If you want, you can catch up with the original article before reading the rest of this one. Much of it boils down to being a good writer – know your audience, know your topic, and know how to cover that topic in a way that your readers will find compelling. But it takes more than compelling content; that content needs to serve a purpose.
Stefan Winkler suggested that you ask yourself eight questions about your content before publishing it. In my previous article, I covered and explained four of them. They were:
- Is your content fresh and original in some way?
- Does it solve a problem or answer a question?
- Does it provide substantial information (such as statistics or step-by-step directions) that will stay with your reader?
- Is the content and writing style targeted at your intended audience?
This time around, I’m going to cover the remaining four questions Winkler mentions. Pay close attention, because if you can answer these questions well, you’ll find your content getting read beyond the circle of people who visit you site directly. That’s right – you’ll get linked and shared.
The first of these new questions, as you’d expect, concerns whether your content is sharable in the first place. Read through what you’ve written, and try to pretend that you’re reading something by someone else. Now seriously ask yourself: would you feel compelled to share it? I can’t say that about all of my own writing; I doubt any writer can. That shouldn’t discourage you, though. Rather, it should make you want to put in the extra work to make it take off.
Second, can your readers relate to what you’ve written? Some people use a stilted writing style. I remember belonging to a writing group a number of years ago; we had a member whose pieces nearly made me tear my hair out at times. His fourteen-year-old girls sounded like they were about 40. For all I know, these days teen-agers actually sound like that…but he wasn’t reaching me, and I didn’t think he’d reach his (at least theoretical) audience, which included adults who remembered what it was like to be a teen-ager.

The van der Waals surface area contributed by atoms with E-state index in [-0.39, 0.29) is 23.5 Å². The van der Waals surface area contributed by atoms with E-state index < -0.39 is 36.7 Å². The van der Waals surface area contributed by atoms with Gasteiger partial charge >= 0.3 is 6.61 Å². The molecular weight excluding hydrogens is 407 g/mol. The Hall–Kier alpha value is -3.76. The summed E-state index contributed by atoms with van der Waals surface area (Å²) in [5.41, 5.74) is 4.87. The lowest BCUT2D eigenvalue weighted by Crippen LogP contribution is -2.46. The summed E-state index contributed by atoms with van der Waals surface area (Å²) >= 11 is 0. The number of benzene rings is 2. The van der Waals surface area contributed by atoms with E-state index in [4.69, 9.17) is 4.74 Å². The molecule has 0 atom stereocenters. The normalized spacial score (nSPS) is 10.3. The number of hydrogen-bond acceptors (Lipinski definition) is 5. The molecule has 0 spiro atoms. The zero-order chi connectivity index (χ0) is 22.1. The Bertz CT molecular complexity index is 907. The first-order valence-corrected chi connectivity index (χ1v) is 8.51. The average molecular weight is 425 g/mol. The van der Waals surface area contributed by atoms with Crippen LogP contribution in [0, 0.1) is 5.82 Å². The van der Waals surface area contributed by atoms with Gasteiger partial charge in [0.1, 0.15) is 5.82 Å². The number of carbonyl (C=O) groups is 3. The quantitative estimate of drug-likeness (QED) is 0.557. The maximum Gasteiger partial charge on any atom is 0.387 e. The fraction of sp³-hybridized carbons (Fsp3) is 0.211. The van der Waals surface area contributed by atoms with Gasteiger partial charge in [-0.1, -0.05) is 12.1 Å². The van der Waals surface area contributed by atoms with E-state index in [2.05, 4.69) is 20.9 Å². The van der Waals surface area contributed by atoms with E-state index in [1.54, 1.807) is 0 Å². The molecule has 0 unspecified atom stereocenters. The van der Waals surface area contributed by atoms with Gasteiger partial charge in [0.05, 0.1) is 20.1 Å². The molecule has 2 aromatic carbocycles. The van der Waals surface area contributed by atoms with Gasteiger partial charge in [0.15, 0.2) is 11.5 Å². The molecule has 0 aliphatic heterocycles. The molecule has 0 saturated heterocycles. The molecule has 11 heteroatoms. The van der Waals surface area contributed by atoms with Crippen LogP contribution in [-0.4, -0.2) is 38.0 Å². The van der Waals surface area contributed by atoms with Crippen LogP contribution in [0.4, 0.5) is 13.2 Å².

You probably aren’t writing fiction. But you still need to use a voice that your reader can relate to. Imagine that you’re trying to explain something to your best friend…but clean up your grammar and spelling. Oh, and pretend your best friend likes to play devil’s advocate a little, so speak with some authority; be prepared to back up what you’re saying.
This leads to the third question you need to answer about the content you publish online. If you’re writing an article or a blog, you want to encourage comments. You’re expecting (or at least hoping for) an audience. Assuming they show up, it’s kind of rude to ignore them. So does your content give a nod to that audience, and invite them to add something to the discussion? You don’t have to do a lot to carry this off. I’ve seen it done successfully at the end of a concluding paragraph, where the author asked a leading question about the piece. One of the best aspects of using this technique is that you can get some great comments, and they’ll often inspire you to write another article on a related topic. Let’s face it, websites and visitors (both human and bot-based) always demand new content, so we often need all the inspiration we can get!
The final question owes as much to style as substance, and that concerns the reader-friendliness of your content. Online, readers can get scared away by a big wall of text. You may want to break things up with interesting, on-topic graphics; bulleted lists; at least some short paragraphs; and general display choices that make your articles easy on the eyes and mentally digestible. It’s not for nothing that micro-blogging site Twitter is so popular; shorter is better online. It’s often easier to grab a little bit of attention than try to get someone to read a book.
Okay, you now know what questions you should be asking yourself before you publish your articles (and preferably as you write them) if you want to capture your visitors’ attention. But once they’ve looked at your content, how do you know if you’ve really grabbed them? I hope to discuss that in a concluding post.